Thoracic surgeryON: Tablet DICOM viewer app (‘OsiriX’) used to view CT.Tablet (iPad)3D CT reconstructions viewed intraoperatively during 14 lung segmentectomies to define anatomy before vessel/bronchi division and ensure adequate tumor margins.All segmentectomies successful. Mean operative time 210 minutes (range, 134–297). Mean blood loss 21 mL (range, 5–57). No postoperative complications. All margins clear on histology.
      Larrosa et al, 2013
      • Larrosa F.
      • Dura M.J.
      • Roura J.
      • Hernandez A.
      Rhinoplasty planning with an iPhone app: analysis of otolaryngologists response.
      ENT surgeryOP: App displays potential rhinoplasty outcomes from patient photos.Smartphone (iPhone)21 ENT surgeons used Smartphone (Sm) to edit photo of a rhinoplasty candidate compared with Photo-tracing method. Completed 4-item survey subjectively evaluating the methods.App scored more highly on all outcomes (P < .001): Patient-doctor communication; 7.8 vs 5.4, P < .001. Processing time; 7.0 vs 3.6, P < .001. Surgical planning; 7.0 vs 5.5, P < .001. Help during surgery; 4.7 vs 3.9, P < .001.
      CT, Computed tomography; ENT, ear-nose-throat; MRI, magnetic resonance imaging; ON, operative navigation; OP, operative planning; PCNL, percutaneous nephrolithotomy; VC, ventricular catheter.
      A single report by Larrosa et al
      • Larrosa F.
      • Dura M.J.
      • Roura J.
      • Hernandez A.
      Rhinoplasty planning with an iPhone app: analysis of otolaryngologists response.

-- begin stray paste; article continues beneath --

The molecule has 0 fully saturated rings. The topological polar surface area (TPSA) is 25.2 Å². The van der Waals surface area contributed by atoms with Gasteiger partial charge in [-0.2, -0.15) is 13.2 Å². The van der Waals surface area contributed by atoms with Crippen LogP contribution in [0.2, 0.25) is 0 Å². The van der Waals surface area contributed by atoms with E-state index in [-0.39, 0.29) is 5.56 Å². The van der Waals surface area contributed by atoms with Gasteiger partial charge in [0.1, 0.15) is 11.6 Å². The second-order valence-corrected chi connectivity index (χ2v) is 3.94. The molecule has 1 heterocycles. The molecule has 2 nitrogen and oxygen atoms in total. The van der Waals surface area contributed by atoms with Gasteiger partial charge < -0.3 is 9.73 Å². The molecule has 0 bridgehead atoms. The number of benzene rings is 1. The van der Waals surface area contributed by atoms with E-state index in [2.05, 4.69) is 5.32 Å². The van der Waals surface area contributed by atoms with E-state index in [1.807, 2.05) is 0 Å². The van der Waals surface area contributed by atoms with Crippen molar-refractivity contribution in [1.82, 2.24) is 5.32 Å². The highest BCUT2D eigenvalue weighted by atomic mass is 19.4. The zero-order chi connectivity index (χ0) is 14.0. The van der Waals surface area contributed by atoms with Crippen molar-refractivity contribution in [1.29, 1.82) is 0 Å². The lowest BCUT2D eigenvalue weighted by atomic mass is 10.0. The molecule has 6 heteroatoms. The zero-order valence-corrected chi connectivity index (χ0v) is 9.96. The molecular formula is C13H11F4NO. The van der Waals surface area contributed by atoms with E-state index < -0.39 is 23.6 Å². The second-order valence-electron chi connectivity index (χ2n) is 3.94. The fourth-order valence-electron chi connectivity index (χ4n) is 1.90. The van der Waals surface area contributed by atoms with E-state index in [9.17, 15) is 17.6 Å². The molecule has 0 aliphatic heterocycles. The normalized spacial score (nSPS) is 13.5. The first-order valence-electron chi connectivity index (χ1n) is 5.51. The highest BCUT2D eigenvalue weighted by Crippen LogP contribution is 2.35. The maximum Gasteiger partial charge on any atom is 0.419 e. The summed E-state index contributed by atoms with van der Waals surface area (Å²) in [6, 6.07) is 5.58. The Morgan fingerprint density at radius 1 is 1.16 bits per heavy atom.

described a smartphone-based ear-nose-throat (ENT) app that supported operative planning before rhinoplasty. The app used tactile contouring and morphing software to alter the photograph of the patient profile and display potential rhinoplasty outcomes. On subjective evaluation, ENT surgeons significantly preferred the app to gold-standard photo-tracing methods.

      Training

      Several studies demonstrated innovative uses of smartphones and tablet devices in supporting surgical training (Table IV). Grayeli et al
      • Grayeli A.B.
      • Bernardeschi D.
      • Sonji G.
      • Elgarem H.
      • Sterkers O.
      • Ferrary E.
      Assessing mental representation of mastoidectomy by a computer-based drawing tool.
      developed and validated a mastoidectomy simulator using a tablet and stylus. An anatomic specimen was displayed on the tablet device, and users were asked to “reproduce drill movements on the tablet in order to achieve the removal of the mastoid cortex for a safe, efficient, and large mastoidectomy.” The simulator was capable of distinguishing experts from beginners and was able to detect the effects of training.